Cindy doesn't hold her fists when she wants to teach Jimmy or any other boy in the show a lesson. In fact, she can be so rough with them it would probably not be allowed in more recent cartoons, due to the audiences' growing awareness of the issue of female-on-male violence in schools compared to that of the 2000s.
Other times, though, averted. Sheen's Hispanic origins, for example, won't save him.
Adaptation Displacement: While The Movie was very popular, and still pops up on Nick every now and again, people often forget about it or think that it came after the show.
Banned in China: The Arabic version of the show removess pretty much anything that hints at there being anything more than just plain friendship between child characters. It's done in such a crude manner that entire scenes are reduced to just a few lines of dialogues with an awkward transition to the next and some of the more Ship Tease prone episodes end up downright incomprehensible.
Called the Cretaceous period the Cretaceous era (the terms aren't interchangeable [even though people do use those words interchangeable], and it was the wrong period to begin with).
Said that Thomas Edison invented electricity (electricity existed beforehand; Edison was one of many to do experiments with it).
Said that as a hamster, he is high in HDL (high-density lipoprotein) cholesterol, which is bad (shouldn't that be low-density lipoprotein [LDL] cholesterol?).
Saying that creating vaccine for a viral infection by extracting its mitochondrion. Virus has no mitochondrion since it's an organelle found in most eucaryotic cells. No "Jimmy said it was a germ" excuse since they clearly used an image of typical bacteriophage and it's not even a virus known to cause disease in human.
Designated Hero: Jimmy isn't an abrasive character, but he does cause many of the problems he has to fix. Cindy herself lampshades it.
Designated Villain: Cindy has a tendency to be subject to this trope more often than other characters:
It's especially apparent in "Holly Jolly Christmas". She and Libby are given lumps of coal from Santa at the end and Libby suggests that this is because of their attempting to humiliate Jimmy, smoothly glossing over the fact that the reason Cindy and Libby decided to do it in the first place was to make Jimmy pay for hurting Carl's feeling in class, when Jimmy tried to persuade Carl that Santa Claus doesn't really exist. In that particular scene Cindy is angry at Jimmy not because she necessarily believes in Santa herself but "that's not the point". Later on, she holds Jimmy responsible for ruining Christmas first for Carl, then for everybody else (and she's 100% right about that since it's Jimmy who accidentally knocked out Santa). All in all, Cindy and Libby definitely could have been nicer to Jimmy but seeing them punished and Jimmy rewarded with a precious gift seems unfair to say the least.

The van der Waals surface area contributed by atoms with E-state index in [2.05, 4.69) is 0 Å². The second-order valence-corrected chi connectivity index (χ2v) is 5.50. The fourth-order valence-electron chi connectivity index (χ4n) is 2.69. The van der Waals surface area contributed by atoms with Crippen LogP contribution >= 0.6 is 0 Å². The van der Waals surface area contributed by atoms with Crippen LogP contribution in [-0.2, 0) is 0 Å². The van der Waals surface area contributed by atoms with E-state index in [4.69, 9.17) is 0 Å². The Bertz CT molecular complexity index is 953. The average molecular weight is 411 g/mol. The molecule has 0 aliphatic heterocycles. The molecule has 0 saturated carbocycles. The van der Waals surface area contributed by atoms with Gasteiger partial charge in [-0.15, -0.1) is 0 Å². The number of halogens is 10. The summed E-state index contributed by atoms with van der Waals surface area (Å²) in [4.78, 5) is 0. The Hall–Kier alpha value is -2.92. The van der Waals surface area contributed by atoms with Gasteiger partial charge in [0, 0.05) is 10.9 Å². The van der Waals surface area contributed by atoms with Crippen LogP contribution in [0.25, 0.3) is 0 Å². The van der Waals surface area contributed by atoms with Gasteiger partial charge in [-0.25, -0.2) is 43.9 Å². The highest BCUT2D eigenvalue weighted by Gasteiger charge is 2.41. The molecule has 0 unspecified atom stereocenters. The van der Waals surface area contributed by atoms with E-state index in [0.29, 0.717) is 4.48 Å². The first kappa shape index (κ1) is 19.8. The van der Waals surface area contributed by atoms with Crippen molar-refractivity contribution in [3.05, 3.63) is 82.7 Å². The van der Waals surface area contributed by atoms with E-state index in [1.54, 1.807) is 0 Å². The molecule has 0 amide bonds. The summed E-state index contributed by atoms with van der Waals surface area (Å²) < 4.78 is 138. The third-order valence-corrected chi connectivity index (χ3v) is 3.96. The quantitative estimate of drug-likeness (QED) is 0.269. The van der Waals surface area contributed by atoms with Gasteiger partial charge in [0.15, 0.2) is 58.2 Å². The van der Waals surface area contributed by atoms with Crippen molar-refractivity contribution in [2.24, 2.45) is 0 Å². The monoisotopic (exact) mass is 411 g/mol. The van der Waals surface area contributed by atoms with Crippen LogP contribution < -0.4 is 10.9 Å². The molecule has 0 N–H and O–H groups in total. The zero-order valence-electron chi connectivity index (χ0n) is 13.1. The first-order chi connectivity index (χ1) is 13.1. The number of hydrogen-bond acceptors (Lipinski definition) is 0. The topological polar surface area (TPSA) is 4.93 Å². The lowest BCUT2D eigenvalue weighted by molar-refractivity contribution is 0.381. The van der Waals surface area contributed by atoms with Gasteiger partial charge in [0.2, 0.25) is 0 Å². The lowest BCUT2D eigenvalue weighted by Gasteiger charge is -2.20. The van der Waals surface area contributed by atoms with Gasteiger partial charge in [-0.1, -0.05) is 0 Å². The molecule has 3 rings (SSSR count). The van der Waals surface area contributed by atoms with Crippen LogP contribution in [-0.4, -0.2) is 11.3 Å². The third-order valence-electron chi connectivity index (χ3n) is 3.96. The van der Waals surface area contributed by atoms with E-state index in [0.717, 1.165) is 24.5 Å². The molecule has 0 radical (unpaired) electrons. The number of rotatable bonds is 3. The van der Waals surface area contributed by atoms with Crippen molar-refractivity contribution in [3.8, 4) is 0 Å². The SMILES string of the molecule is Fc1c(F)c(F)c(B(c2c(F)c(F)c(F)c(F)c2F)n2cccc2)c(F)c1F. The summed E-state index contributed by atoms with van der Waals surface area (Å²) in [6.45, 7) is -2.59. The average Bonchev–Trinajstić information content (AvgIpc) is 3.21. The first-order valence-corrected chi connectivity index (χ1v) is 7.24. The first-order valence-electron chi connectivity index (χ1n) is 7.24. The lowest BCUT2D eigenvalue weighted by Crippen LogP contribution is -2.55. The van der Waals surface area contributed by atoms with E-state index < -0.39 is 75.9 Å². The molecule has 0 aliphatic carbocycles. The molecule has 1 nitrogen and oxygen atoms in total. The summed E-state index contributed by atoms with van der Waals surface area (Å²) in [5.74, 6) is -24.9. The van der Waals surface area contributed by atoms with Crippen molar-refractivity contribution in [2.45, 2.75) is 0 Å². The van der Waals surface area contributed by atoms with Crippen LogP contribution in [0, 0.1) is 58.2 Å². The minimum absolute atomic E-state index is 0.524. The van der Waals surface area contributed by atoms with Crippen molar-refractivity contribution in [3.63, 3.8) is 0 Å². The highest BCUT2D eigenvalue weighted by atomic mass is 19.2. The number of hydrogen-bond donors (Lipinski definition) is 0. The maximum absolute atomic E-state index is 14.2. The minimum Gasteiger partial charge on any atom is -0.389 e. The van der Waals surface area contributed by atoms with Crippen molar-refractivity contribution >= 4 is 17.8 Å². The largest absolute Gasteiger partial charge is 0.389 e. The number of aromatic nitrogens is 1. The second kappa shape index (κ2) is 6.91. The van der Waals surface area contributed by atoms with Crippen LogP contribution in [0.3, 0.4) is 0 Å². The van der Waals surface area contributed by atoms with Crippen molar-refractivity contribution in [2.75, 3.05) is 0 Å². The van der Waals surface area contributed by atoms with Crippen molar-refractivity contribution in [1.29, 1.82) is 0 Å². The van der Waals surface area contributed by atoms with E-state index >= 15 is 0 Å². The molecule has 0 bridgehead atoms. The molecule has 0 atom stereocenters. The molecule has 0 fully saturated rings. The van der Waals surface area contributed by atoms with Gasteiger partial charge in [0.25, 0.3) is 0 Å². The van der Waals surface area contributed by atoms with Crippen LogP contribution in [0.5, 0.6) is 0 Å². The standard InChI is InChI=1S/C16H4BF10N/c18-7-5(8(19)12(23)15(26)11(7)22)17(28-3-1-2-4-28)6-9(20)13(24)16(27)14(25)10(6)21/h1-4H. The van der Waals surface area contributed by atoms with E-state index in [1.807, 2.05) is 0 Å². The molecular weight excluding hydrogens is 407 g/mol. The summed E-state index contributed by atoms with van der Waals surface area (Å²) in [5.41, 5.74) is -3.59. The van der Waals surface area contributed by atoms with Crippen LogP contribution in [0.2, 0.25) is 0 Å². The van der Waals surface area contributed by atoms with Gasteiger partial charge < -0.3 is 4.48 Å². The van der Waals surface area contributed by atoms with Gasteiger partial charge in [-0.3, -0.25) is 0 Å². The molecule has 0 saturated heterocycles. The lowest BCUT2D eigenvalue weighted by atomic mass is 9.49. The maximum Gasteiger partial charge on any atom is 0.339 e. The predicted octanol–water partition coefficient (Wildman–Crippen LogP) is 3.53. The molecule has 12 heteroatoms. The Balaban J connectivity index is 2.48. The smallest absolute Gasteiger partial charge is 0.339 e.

In "Best in Show" Cindy has Goddard disqualified from a pet contest on a very solid basis of him not being a real dog and thus not eligible for participation according to the rules which is enough to brand her the asshole of the week. And while that doesn't excuse her not being able to spit out a thank you to either Jimmy or Goddard when the latter saves her life at the end, if Jimmy didn't use the opportunity to rub it in her face how wrong and immoral she was and how much better a person he is, she most likely would have apologized.
"Funny Aneurysm" Moment: In Retroville 9 Jimmy creates high-tech baseball gloves and automatic homerun hitting bats neutronized with the skills of three baseball players for his struggling baseball team. They effectively cheat their way to the little-league finals in Japan. The players Jimmy used were Barry Bonds (an alleged cheater), Mark McGwire (a confessed cheater) and Babe Ruth (dead).
Growing the Beard: More of like Braiding the Hair; episodes after "Beach Party Mummy" tend to stand out more, shedding the spin-off-of-the-movie feel. In that particular episode Libby has decided to keep her hair braided, making her stand out more as well.
Life Imitates Art: "Retroville 9", aired 2003, shows Jimmy & Co. going to Nagoia, Japan to participate in the "Junior Baseball World Championships". No such tournament existed back then but a 12U Baseball World Cup was founded in 2011, with a 15U equivalent coming up the following year. Seeing as that was a Season 2 episode, Jimmy and others would have qualified for the former. Japan being the tournament's host also makes sense as baseball is a very popular sport there.
Moral Event Horizon: Evil Jimmy starts off as a simple prankster at first...up until he creates an evil version of Jimmy's planet and attempts to destroy the old one.
More Popular Spin Off: It's not that the film that kickstarted the show is not remembered at all (although its Academy Award nomination certainly is) but it certainly seems that more people view it as the series' Big Damn Movie rather than a motion picture in its own right.
Carl Weezer. Primarily because he came off really, really annoying with his Squicky interests in Judy Neutron and his constant complaints about his scapula. It didn't help his character Took a Level in Jerkass later on.